Volume 588, April 2016
|Number of page(s)||13|
|Section||Stellar structure and evolution|
|Published online||17 March 2016|
A new route towards merging massive black holes
Argelander-Institut für Astronomie, Universität Bonn,
Auf dem Hügel 71,
2 Department of Astrophysics, University of Oxford, Oxford OX1 3RH, UK
3 Max-Planck-Institut für Radioastronomie, Auf dem Hügel 69, 53121 Bonn, Germany
Received: 14 January 2016
Accepted: 6 February 2016
With recent advances in gravitational-wave astronomy, the direct detection of gravitational waves from the merger of two stellar-mass compact objects has become a realistic prospect. Evolutionary scenarios towards mergers of various double compact objects generally invoke so-called common-envelope evolution, which is poorly understood and leads to large uncertainties in the predicted merger rates. Here we explore, as an alternative, the scenario of massive overcontact binary (MOB) evolution, which involves two very massive stars in a very tight binary that remain fully mixed as a result of their tidally induced high spin. While many of these systems merge early on, we find many MOBs that swap mass several times, but survive as a close binary until the stars collapse. The simplicity of the MOB scenario allows us to use the efficient public stellar-evolution code MESA to explore it systematically by means of detailed numerical calculations. We find that, at low metallicity, MOBs produce double-black-hole (BH+BH) systems that will merge within a Hubble time with mass-ratios close to one, in two mass ranges, about 25...60 M⊙ and ≳130M⊙, with pair-instability supernovae (PISNe) being produced at intermediate masses. Our models are also able to reproduce counterparts of various stages in the MOB scenario in the local Universe, providing direct support for the scenario. We map the initial binary parameter space that produces BH+BH mergers, determine the expected chirp mass distribution, merger times, and expected Kerr parameters, and predict event rates. We find typically one BH+BH merger event for ~1000 core-collapse supernovae for Z ≲ Z⊙/ 10 . The advanced LIGO (aLIGO) detection rate is more uncertain and depends on the cosmic metallicity evolution. From deriving upper and lower limits from a local and a global approximation for the metallicity distribution of massive stars, we estimate aLIGO detection rates (at the aLIGO design limit) of ~19−550 yr-1 for BH-BH mergers below the PISN gap and of ~2.1−370 yr-1 above the PISN gap. Even with conservative assumptions, we find that aLIGO will probably soon detect BH+BH mergers from the MOB scenario. These could be the dominant source for aLIGO detections.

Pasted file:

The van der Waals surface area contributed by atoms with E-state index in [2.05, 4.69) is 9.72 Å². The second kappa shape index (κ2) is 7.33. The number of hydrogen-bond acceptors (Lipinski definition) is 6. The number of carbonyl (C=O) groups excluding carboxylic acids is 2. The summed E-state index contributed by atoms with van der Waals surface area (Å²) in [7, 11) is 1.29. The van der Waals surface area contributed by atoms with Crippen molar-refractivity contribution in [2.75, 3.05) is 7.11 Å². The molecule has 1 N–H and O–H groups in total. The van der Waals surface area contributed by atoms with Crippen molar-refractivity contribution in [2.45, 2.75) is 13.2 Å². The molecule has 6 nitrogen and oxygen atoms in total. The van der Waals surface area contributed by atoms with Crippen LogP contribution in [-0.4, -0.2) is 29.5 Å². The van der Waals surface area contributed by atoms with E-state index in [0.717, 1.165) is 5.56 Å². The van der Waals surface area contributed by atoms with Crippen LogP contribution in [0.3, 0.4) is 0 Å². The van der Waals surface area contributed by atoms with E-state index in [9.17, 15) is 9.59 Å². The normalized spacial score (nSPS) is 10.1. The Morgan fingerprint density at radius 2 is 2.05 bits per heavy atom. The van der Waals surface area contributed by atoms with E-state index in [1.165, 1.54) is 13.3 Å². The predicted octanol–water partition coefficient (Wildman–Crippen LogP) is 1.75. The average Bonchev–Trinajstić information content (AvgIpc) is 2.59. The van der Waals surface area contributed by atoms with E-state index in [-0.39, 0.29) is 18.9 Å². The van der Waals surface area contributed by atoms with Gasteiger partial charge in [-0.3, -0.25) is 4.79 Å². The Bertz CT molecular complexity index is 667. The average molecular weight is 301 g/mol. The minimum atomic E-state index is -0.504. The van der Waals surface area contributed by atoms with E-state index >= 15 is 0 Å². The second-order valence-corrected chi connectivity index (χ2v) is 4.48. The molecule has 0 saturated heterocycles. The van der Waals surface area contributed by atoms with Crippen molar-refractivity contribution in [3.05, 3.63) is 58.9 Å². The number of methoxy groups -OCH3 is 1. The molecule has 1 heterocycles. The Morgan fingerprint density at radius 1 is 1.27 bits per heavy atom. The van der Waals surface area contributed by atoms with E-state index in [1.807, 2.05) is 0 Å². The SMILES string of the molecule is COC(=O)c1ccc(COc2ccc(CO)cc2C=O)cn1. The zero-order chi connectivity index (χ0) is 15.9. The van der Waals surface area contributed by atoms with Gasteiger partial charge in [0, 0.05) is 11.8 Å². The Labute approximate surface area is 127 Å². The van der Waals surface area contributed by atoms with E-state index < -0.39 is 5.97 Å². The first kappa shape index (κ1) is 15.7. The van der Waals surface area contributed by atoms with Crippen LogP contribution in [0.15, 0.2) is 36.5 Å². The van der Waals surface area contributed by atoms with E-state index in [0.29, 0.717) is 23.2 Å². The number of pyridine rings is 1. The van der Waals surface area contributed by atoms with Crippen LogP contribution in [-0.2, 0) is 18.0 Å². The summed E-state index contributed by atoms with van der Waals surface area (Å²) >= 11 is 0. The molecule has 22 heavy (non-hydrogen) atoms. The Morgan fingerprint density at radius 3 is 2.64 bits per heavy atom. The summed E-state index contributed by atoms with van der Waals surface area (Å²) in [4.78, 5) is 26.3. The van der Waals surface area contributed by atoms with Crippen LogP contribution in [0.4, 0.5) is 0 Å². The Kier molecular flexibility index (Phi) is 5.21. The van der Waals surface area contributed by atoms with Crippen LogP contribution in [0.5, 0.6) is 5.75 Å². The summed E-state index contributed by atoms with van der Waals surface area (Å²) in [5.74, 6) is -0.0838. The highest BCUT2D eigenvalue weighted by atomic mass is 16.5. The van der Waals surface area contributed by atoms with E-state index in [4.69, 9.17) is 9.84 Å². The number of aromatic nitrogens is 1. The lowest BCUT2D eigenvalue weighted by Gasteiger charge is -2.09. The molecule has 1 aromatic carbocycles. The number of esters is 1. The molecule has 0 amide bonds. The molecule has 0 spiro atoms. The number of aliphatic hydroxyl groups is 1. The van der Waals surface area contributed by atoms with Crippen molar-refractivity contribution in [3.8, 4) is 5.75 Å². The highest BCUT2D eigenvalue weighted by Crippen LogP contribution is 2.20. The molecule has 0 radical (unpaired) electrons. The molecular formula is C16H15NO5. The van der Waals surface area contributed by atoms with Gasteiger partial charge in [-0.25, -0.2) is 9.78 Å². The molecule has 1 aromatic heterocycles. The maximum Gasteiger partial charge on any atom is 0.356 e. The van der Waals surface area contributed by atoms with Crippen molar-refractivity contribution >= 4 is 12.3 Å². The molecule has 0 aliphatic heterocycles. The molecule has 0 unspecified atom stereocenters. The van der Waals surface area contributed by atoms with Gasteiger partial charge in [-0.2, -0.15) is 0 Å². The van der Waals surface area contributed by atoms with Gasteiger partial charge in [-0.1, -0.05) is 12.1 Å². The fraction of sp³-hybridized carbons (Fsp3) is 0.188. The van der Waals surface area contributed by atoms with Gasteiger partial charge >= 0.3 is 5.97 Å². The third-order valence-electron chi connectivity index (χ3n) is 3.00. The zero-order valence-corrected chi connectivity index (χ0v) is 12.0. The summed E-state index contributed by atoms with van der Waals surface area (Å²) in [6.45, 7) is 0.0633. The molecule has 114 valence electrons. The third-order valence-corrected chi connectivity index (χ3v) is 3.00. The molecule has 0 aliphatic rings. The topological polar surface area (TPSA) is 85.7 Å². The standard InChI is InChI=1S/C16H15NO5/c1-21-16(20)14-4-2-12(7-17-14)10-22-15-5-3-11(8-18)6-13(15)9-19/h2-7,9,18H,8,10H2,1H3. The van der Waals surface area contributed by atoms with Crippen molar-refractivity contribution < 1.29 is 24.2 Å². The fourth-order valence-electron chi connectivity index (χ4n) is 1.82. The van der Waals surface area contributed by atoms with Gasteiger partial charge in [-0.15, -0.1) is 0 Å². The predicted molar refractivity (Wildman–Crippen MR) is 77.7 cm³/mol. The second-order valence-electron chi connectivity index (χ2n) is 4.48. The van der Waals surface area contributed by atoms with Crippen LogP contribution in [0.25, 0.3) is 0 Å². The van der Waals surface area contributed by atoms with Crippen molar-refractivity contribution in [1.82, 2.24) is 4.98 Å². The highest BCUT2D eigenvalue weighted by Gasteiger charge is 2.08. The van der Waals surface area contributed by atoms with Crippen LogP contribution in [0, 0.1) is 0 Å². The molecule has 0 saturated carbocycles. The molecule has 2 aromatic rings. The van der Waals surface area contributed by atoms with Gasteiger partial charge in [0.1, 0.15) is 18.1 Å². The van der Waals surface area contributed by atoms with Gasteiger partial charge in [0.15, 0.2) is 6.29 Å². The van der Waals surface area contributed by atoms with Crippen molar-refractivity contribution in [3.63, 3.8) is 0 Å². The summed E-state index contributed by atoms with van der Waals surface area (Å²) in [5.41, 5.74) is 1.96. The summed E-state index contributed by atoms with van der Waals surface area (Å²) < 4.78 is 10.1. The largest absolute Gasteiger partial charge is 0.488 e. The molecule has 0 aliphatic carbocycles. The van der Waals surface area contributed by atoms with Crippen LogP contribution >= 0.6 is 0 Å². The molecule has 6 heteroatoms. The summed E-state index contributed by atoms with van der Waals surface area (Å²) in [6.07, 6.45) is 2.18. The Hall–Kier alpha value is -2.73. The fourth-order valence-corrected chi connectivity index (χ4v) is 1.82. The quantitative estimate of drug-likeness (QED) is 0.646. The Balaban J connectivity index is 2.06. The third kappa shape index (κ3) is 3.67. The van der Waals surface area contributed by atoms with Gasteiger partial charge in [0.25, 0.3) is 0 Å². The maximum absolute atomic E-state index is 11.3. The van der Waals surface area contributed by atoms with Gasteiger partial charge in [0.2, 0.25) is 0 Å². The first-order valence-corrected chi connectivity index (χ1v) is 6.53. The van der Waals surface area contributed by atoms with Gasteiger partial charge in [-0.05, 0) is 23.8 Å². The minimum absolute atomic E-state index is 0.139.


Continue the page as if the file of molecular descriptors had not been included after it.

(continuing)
Key words: binaries: close / stars: rotation / stars: black holes / stars: massive / gravitational waves
© ESO, 2016
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